What performers take off (and put on), as told in 33 photographs and the words of Jesse Green, co-chief theater critic for The New York Times. “Some dressing rooms are shrines to self-love,” he writes. “More pertinently, they are assembly lines for reinvention.”


The cast of “A Chorus Line” The Booth Theater was turned into a makeshift dressing room for the hundreds taking part in the musical’s record 3,389th performance at the nearby Shubert Theater. Sept. 29, 1983.CreditFred R. Conrad/The New York Times

Sandy Duncan Backstage on opening night for a revival of “Peter Pan,” Ms. Duncan continued playing the boy who wouldn’t grow up. Sept. 6, 1979.CreditAssociated Press Ian McKellen and Jane Seymour The co-stars of “Amadeus” share an opening-night embrace at the Broadhurst Theater. Dec. 17, 1980.CreditMarilyn K. Yee/The New York Times
Hugh Panaro The actor prepared to play the title character of “The Phantom of the Opera” at the Majestic Theater. Feb. 7, 2012.CreditSara Krulwich/The New York Times
Josephine Baker The African-American singer and dancer performed at Henry Miller’s Theater in a rare return home. April 10, 1964.CreditJohn Orris/The New York Times Al Pacino He won a Tony Award for “The Basic Training of Pavlo Hummel,” at the Longacre Theater. April 26, 1977.CreditJack Manning/The New York Times

About the last thing a dressing room is is the room where actors get dressed.

First, it’s where they get undressed. It’s where, along with extraneous layers of clothing, they remove the extraneous layers of self they bring into the theater. It’s where they take themselves off.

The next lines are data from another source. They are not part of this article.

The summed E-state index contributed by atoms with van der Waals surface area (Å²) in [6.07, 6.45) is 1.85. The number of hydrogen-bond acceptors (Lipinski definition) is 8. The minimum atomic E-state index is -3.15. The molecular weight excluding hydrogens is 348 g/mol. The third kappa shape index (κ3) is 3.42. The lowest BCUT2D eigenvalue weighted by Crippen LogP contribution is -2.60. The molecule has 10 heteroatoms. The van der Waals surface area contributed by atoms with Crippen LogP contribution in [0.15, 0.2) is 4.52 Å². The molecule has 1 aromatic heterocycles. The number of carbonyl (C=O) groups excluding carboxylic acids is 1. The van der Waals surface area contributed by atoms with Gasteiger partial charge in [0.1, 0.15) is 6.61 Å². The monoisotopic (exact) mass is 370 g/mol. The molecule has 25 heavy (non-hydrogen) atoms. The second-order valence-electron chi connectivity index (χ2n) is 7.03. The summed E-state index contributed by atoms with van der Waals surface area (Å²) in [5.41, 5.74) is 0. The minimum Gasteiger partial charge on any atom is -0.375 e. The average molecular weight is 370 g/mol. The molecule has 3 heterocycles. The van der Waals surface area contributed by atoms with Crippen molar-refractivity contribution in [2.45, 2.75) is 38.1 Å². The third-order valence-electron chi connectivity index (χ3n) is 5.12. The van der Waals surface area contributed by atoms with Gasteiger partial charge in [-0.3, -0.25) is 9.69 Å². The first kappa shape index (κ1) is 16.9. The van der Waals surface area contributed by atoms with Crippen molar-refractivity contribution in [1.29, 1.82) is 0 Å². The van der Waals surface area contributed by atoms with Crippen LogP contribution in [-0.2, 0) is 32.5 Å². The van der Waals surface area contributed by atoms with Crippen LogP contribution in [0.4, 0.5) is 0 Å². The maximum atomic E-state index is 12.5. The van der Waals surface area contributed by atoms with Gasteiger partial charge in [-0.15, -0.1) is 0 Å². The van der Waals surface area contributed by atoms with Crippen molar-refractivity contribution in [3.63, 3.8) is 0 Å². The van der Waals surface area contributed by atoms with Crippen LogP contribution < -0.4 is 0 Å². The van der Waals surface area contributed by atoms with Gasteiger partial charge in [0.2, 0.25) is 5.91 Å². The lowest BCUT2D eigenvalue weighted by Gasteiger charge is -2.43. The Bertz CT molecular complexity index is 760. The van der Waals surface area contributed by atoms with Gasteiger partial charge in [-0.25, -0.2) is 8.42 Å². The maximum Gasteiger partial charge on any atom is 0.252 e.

When I used to visit backstages frequently as part of my job, I saw performers in every kind of semi-nudity. It’s no different now: Coed locker-room shamelessness is the rule. In the long galleys where ensemble members prepare, there’s really no choice — no privacy, no modesty. Men parade in their dance belts, and women in silk robes casually gapping. The chatter down the row of mirrors is just as uninhibited.

But even in the star quarters, which are rarely as glamorous as one might wish, actors spend less time putting on makeup than scraping off their public personas. One star who invited me to drop by — a soignée veteran of musicals that regularly featured her in sequins — enjoyed her dressing room as a place to release her inner grandma. She wore flowery housecoats and fluffy slippers.

When I followed another into her windowless new palace on the first day of stage rehearsals, she did not quail at its industrial-strength ugliness but did gasp at the floor-to-ceiling mirrors a previous tenant had glued to a wall. She asked her assistant whether they might be ripped down or covered up. A dressing room was no place to see oneself.